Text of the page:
Renowned sports bettor and Boston resident Rufus Peabody said on Twitter Friday that he had recovered from coronavirus.
“I’m back to normal, everyone,” Peabody wrote. “Public Health informed me I’m no longer a corona person. Appreciate all the well wishes.”
Peabody announced just last week that he had tested positive for COVID-19. He believes he may have contracted the virus at the MIT Sloan Sports Analytics Conference in Boston – which was held on March 6 and 7.
“My symptoms: I felt very tired and worn out all weekend, which I thought was due to a combination of travel and a bad night’s sleep,” Peabody tweeted. “I woke up with an ‘eye headache’ (and sore eyes) on Saturday. I think I had a low-grade fever on Sunday (3/8). By Tuesday I was back to normal.
“A week ago, I would have laid a big price that I didn’t have coronavirus,” he continued. “It just goes to show that it can be suuuper mild. The big symptoms for me that I haven’t heard many people talk about are an ‘eye headache’ (that lasted <48 hrs) and a loss of my sense of taste.”
MIT Sloan Sports Analytics Conference
On Friday night, March 6, hundreds of people that attended the MIT Sloan Sports Analytics conference in Cambridge also attended that evening’s Celtics game in Boston against the Utah Jazz. Jazz center Rudy Gobert, who played that night against the Celtics, announced five days later that he had tested positive for coronavirus.
Celtics guard Marcus Smart also tested positive the following week.
The Sloan conference continued that Saturday in Cambridge.
Dodging a bullet
NBC Sports writer Tom Haberstroh was among those who attended and recently gave a run-down of the climate at the event in regards to the pandemic:
“On March 5, much of the NBA world descended upon Boston. I was among them.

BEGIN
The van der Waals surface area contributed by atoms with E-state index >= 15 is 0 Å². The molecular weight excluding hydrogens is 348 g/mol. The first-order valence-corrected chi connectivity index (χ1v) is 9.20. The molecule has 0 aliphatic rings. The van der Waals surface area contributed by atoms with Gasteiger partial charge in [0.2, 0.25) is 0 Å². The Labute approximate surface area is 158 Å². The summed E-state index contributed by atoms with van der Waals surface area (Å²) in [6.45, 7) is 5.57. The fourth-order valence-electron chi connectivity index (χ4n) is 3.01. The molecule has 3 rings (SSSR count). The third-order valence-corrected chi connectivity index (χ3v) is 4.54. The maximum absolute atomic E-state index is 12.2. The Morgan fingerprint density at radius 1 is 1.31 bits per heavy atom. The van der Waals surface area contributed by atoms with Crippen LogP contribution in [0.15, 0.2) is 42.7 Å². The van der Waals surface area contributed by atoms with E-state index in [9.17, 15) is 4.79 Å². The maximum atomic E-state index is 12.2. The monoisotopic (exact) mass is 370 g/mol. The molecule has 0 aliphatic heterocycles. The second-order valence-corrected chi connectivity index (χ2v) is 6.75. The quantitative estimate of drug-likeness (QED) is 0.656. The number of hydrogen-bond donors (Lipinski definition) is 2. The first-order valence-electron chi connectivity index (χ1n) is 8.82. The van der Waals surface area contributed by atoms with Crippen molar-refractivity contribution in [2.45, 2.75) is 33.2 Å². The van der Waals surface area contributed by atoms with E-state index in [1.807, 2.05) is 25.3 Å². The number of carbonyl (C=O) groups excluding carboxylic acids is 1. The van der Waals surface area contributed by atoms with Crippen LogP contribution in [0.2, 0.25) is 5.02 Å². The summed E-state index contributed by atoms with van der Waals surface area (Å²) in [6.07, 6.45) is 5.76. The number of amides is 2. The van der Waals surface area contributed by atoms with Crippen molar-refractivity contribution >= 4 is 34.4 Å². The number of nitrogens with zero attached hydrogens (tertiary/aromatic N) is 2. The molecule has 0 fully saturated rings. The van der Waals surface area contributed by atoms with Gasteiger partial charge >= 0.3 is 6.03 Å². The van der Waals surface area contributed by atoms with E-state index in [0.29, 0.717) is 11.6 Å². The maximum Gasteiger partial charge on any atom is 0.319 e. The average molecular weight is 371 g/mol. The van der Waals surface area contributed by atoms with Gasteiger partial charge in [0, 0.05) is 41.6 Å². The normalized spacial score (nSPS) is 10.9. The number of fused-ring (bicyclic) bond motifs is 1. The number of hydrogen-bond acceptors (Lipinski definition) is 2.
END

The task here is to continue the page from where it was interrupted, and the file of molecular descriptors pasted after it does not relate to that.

“It was time for the 14th annual MIT Sloan Sports Analytics Conference, which draws hundreds of sports media and top executives from all around the world for the two-day event. The Sloan Conference, co-founded by Rockets GM Daryl Morey, has become a tentpole networking event in the NBA schedule sandwiched between the All-Star Weekend in February and the NBA combine in May.
“Top executives from the Boston Celtics, Dallas Mavericks, San Antonio Spurs, Philadelphia 76ers, Minnesota Timberwolves and Rockets were set to speak at the Boston Convention and Exhibition Center this year. Players such as Oklahoma City Thunder forward Danilo Gallinari, Boston Celtics forward Jaylen Brown and Boston Celtics center Enes Kanter were also scheduled to attend. Media from just about every national outlet was expected to be present.
“But on that Thursday night, concern rippled among the attendees following an ominous public announcement from MIT:
“Effective immediately, if you are planning any in-person MIT event with more than 150 attendees that will take place between now and Friday, May 15, on campus or off campus, you must postpone, cancel or virtualize it.